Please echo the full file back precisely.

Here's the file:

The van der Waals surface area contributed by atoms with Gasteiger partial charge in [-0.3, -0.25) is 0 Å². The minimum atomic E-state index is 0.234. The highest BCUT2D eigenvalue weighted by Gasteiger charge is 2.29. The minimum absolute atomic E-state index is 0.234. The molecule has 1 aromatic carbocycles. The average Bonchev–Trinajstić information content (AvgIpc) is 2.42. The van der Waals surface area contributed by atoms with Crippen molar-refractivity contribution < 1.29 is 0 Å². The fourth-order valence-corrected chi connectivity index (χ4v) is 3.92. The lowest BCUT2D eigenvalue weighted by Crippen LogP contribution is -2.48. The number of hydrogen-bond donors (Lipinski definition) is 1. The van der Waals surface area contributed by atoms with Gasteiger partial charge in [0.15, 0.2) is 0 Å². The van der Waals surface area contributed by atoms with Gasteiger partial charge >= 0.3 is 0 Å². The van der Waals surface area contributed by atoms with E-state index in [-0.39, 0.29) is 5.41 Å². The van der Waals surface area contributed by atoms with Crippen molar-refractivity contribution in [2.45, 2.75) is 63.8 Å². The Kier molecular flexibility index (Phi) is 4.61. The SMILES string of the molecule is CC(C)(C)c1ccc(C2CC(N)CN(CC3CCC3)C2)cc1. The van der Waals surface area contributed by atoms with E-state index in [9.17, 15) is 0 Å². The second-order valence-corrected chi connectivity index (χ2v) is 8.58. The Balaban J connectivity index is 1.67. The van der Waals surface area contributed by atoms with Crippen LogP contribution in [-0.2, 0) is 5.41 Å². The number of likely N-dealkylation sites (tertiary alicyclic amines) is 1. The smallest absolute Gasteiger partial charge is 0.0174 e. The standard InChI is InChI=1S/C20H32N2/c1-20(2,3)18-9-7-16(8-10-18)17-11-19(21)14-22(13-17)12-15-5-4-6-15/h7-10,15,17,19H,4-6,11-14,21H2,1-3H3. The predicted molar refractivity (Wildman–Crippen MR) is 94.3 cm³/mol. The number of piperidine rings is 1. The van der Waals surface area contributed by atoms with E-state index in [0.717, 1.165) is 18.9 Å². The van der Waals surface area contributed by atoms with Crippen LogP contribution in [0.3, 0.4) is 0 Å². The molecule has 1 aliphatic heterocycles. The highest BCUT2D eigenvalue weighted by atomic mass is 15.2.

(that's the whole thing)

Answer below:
The van der Waals surface area contributed by atoms with Gasteiger partial charge in [-0.3, -0.25) is 0 Å². The minimum atomic E-state index is 0.234. The highest BCUT2D eigenvalue weighted by Gasteiger charge is 2.29. The minimum absolute atomic E-state index is 0.234. The molecule has 1 aromatic carbocycles. The average Bonchev–Trinajstić information content (AvgIpc) is 2.42. The van der Waals surface area contributed by atoms with Crippen molar-refractivity contribution < 1.29 is 0 Å². The fourth-order valence-corrected chi connectivity index (χ4v) is 3.92. The lowest BCUT2D eigenvalue weighted by Crippen LogP contribution is -2.48. The number of hydrogen-bond donors (Lipinski definition) is 1. The van der Waals surface area contributed by atoms with Gasteiger partial charge in [0.15, 0.2) is 0 Å². The van der Waals surface area contributed by atoms with Gasteiger partial charge >= 0.3 is 0 Å². The van der Waals surface area contributed by atoms with E-state index in [-0.39, 0.29) is 5.41 Å². The van der Waals surface area contributed by atoms with Crippen molar-refractivity contribution in [2.45, 2.75) is 63.8 Å². The Kier molecular flexibility index (Phi) is 4.61. The SMILES string of the molecule is CC(C)(C)c1ccc(C2CC(N)CN(CC3CCC3)C2)cc1. The van der Waals surface area contributed by atoms with E-state index in [9.17, 15) is 0 Å². The second-order valence-corrected chi connectivity index (χ2v) is 8.58. The Balaban J connectivity index is 1.67. The van der Waals surface area contributed by atoms with Crippen LogP contribution in [-0.2, 0) is 5.41 Å². The number of likely N-dealkylation sites (tertiary alicyclic amines) is 1. The smallest absolute Gasteiger partial charge is 0.0174 e. The standard InChI is InChI=1S/C20H32N2/c1-20(2,3)18-9-7-16(8-10-18)17-11-19(21)14-22(13-17)12-15-5-4-6-15/h7-10,15,17,19H,4-6,11-14,21H2,1-3H3. The predicted molar refractivity (Wildman–Crippen MR) is 94.3 cm³/mol. The number of piperidine rings is 1. The van der Waals surface area contributed by atoms with E-state index in [0.717, 1.165) is 18.9 Å². The van der Waals surface area contributed by atoms with Crippen LogP contribution in [0.3, 0.4) is 0 Å². The molecule has 1 aliphatic heterocycles. The highest BCUT2D eigenvalue weighted by atomic mass is 15.2.